1  bag butterscotch chips (leftovers from the holidays)
1/4 cup brown sugar
1/4 cup AP flour
1/2 teaspoon ground cinnamon
1/4 teaspoon ground allspice
1 lemon, juiced
3 tablespoons butter cubed, plus more for preparing baking dish

Toss all of the above ingredients, except for the butter in a large bowl.  Place in prepared baking dish.  Dot with the butter.

Crispy Topping

3/4 cup AP flour
1/4 cup brown sugar
1/2 cup quick-cooking oats
Pinch  of salt
1/2 cup butter
3/4 cup chopped pecans

In a separate bowl, combine the flour, sugar, oats, and salt. Blend in the butter with a fork until it forms pea size lumps. Fold in the pecans and sprinkle over the apple filling mixture.

Bake at 350 degrees F for about 45 minutes. It will be bubbly and golden brown. 

Place dish on a trivet or rack and allow to cool for about 10 minutes.  TEN of the longest minutes of your life!

Bowl it or plate it next to a scoop of Dulce de Leche, Pecan Praline or Vanilla ice cream.  Really, try it sometime!

Friday, May 6, 2011

Hamburger Steaks with Mushroom Gravy

Is there a meal from your childhood that you can still smell or taste?  One that brings a smile your face still?  Can you remember walking into your home and that aroma hit you and you raced to the kitchen to make sure your nose wasn't fooling you?  You see one happy site; your mom or maybe your dad making one of your favorite dinners. 

Hamburger steak in brown gravy...oh yeah with smashed taters, now you're talking!  Chopped steak, hamburger steak all the same...is Salisbury the same thing?  I'll have to investigate and get back to you.

Don't be scared by all the pictures, this is sooooooooooo worth it!  You will have to make a REAL roux and I know you can do it.  Once you make a real roux, there will be no stopping you.

Beef  Patties:

2 lbs lean ground beef or ground sirloin
1 egg, lightly beaten
1 tablespoon Worcestershire sauce
1/4 cup finely chopped shallot
1 clove minced garlic
3 tablespoons chopped parsley leaves
1/2 teaspoon ground mustard
2 tablespoons panko bread crumbs
1/4 cup all-purpose flour
Kosher salt and freshly ground pepper
1 tablespoon vegetable or canola oil
1 tablespoon butter

Combine the ground beef, egg, Worcestershire, shallots, garlic, parsley, ground mustard, bread crumbs, flour, and salt and pepper, to taste, in a large bowl. Shape 6 to 8 oval patties.  Place on a plate and set aside. 

Heat a large skillet (break out the cast iron if you have it) over medium-heat and add the oil and butter.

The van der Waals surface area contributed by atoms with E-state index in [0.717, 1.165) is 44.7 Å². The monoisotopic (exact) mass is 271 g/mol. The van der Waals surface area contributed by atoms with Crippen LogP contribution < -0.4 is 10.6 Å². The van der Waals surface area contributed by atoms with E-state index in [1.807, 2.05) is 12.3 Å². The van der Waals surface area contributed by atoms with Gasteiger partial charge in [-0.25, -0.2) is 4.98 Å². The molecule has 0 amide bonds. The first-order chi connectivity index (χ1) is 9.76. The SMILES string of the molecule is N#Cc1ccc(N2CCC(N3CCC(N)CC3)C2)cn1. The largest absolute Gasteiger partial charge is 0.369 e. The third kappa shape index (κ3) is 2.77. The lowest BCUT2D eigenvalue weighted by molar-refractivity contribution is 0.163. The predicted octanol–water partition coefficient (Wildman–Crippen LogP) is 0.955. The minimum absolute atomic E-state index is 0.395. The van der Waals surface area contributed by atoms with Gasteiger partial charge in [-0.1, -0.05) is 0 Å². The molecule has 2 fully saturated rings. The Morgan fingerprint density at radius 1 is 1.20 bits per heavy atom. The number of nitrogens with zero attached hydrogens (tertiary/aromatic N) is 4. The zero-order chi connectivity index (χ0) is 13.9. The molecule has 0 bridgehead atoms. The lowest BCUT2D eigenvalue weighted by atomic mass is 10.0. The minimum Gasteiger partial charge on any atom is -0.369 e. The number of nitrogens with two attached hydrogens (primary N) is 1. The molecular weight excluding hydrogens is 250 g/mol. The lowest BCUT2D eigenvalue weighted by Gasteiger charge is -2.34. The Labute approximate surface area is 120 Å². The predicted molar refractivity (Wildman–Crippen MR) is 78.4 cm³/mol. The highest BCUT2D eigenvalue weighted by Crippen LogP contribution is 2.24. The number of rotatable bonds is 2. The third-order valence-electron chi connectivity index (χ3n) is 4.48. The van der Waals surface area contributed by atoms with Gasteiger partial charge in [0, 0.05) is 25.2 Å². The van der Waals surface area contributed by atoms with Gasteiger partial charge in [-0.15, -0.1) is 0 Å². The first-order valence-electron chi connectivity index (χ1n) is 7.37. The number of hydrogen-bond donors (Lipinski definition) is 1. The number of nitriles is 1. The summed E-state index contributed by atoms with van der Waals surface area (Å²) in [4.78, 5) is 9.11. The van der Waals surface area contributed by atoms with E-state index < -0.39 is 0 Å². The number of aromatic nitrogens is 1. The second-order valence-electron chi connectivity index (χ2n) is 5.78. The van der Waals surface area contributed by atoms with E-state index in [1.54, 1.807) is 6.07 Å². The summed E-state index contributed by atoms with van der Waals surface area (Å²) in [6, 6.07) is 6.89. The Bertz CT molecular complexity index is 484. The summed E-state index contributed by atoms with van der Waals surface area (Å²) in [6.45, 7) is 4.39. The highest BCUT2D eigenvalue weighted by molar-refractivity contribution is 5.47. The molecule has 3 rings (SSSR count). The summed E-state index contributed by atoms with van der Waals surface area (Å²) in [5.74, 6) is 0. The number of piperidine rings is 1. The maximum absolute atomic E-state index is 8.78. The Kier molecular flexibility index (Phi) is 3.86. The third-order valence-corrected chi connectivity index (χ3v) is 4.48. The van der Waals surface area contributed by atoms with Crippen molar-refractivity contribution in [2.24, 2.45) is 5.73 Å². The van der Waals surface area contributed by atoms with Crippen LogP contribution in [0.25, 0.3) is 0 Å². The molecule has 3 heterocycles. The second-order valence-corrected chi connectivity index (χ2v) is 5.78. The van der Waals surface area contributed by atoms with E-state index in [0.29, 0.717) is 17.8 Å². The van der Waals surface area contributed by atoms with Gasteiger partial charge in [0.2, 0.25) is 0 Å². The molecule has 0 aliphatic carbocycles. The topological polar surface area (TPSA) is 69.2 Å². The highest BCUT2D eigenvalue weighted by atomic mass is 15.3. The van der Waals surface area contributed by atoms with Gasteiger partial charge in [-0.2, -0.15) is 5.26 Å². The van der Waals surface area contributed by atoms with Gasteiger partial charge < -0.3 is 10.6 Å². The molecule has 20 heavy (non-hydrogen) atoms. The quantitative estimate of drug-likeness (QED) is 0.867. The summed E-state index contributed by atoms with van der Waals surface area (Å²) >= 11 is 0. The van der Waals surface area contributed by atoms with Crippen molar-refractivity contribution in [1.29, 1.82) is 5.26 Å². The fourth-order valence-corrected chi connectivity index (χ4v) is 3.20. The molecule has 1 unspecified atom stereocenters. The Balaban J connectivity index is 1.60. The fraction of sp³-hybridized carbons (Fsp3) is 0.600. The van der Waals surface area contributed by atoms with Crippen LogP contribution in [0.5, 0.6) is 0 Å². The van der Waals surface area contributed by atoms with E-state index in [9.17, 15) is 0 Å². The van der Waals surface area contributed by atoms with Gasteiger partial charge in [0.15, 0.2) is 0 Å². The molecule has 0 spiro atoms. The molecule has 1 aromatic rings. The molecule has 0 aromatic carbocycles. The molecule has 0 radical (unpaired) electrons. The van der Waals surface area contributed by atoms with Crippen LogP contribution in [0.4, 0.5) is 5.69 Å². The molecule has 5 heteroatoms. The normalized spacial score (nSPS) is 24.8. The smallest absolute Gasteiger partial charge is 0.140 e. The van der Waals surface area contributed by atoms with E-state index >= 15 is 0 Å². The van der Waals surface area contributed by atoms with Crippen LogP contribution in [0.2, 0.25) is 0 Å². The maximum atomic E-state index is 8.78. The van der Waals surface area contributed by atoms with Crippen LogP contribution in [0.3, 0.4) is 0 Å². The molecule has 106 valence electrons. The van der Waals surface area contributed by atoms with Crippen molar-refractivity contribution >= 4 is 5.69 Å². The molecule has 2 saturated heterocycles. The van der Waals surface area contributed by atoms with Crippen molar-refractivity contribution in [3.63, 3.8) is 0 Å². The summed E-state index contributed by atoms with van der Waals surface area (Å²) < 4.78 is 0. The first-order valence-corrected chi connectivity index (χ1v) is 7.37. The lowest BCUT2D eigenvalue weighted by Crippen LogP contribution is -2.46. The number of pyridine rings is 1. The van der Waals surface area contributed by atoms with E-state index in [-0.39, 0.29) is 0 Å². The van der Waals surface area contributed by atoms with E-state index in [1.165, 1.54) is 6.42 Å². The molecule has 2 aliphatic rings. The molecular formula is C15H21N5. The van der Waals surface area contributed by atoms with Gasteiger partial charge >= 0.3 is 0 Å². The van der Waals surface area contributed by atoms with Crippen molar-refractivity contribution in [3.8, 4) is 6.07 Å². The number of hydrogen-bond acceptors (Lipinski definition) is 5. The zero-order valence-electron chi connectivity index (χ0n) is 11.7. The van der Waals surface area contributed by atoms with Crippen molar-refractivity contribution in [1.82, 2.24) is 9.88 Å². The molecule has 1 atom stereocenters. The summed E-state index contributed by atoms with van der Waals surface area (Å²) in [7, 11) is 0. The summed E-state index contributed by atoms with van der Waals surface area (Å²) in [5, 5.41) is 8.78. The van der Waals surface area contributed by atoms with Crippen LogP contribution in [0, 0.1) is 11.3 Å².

When the butter foams add the patties and brown, about 4 to 5 minutes per side. Place the browned patties to a 13 by 9-inch baking dish.  Spoon off any remaining oil but be sure to leave the browned bits, that's flavor!

Mushroom Gravy:

2 tablespoons vegetable or canola oil
8 ounces sliced baby bella mushrooms
1 small onion, minced
1 teaspoon finely chopped thyme leaves
Salt and freshly ground black pepper
1 tablespoon butter
1/4 cup all-purpose flour
1/2 cup brandy
2 cups low-sodium beef stock

Return the same skillet to the stove and lower the heat to medium.  Add the oil and heat, then sprinkler in the flour.  NOTE:  To make a REAL roux, you have to use oil and NOT butter.  Butter can handle the heat and will break down before you achieve the color and flavor of the roux for a brown gravy. Butter is fine for a blond roux or a bechemel sauce but not for this type of gravy.

Continuous stir and be real careful not to splash, the roux will burn you.  You will notice as the flour cooks, the color and smell will change.  The roux will begin to get a slightly nutty smell.  Keep stirring, do a figure 8, write your name, draw a picture in it, just keep it moving so it doesn't burn.

Once the roux is a little darker than peanut butter you're where you want to be.

Add the mushrooms, onion, and thyme, and enjoy the amazing aroma!  Stir to coat the veggies.  Contrary to popular belief, a roux does not stop cooking once you add the veggies, it will brown a little more and once the veggies begin releasing their moisture, then the roux will stop browning.

Add the tablespoon of butter and continue cooking, stirring from time to time until the mushrooms are a golden brown.  Season with salt and pepper to taste.

Add the brandy and stir, cook 1 minute, scraping up any browned bits from the bottom of the skillet.

Slowly pour in the stock and stir until smooth. Allow gravy to come to a boil and cook until gravy had reduced and thickened, about 8 minutes.

Preheat the oven to 350 degrees F.

Taste and adjust salt and pepper to taste and pour the gravy over the beef patties waiting in the baking dish.

Place dish in pre-heated 350 degree oven.  Cover baking dish with foil and bake for 20 to 25 minutes.

Remove from the oven and uncover and allow it to sit 5 minutes before serving with homemade mashed potatoes and green beans.  Retro is good!

Have a fantastic weekend and Happy Mother's Day! 

Wednesday, May 4, 2011

Oatmeal Raisin and Macaroon Cookies PLUS Lagniappe from My Daughter, Lauren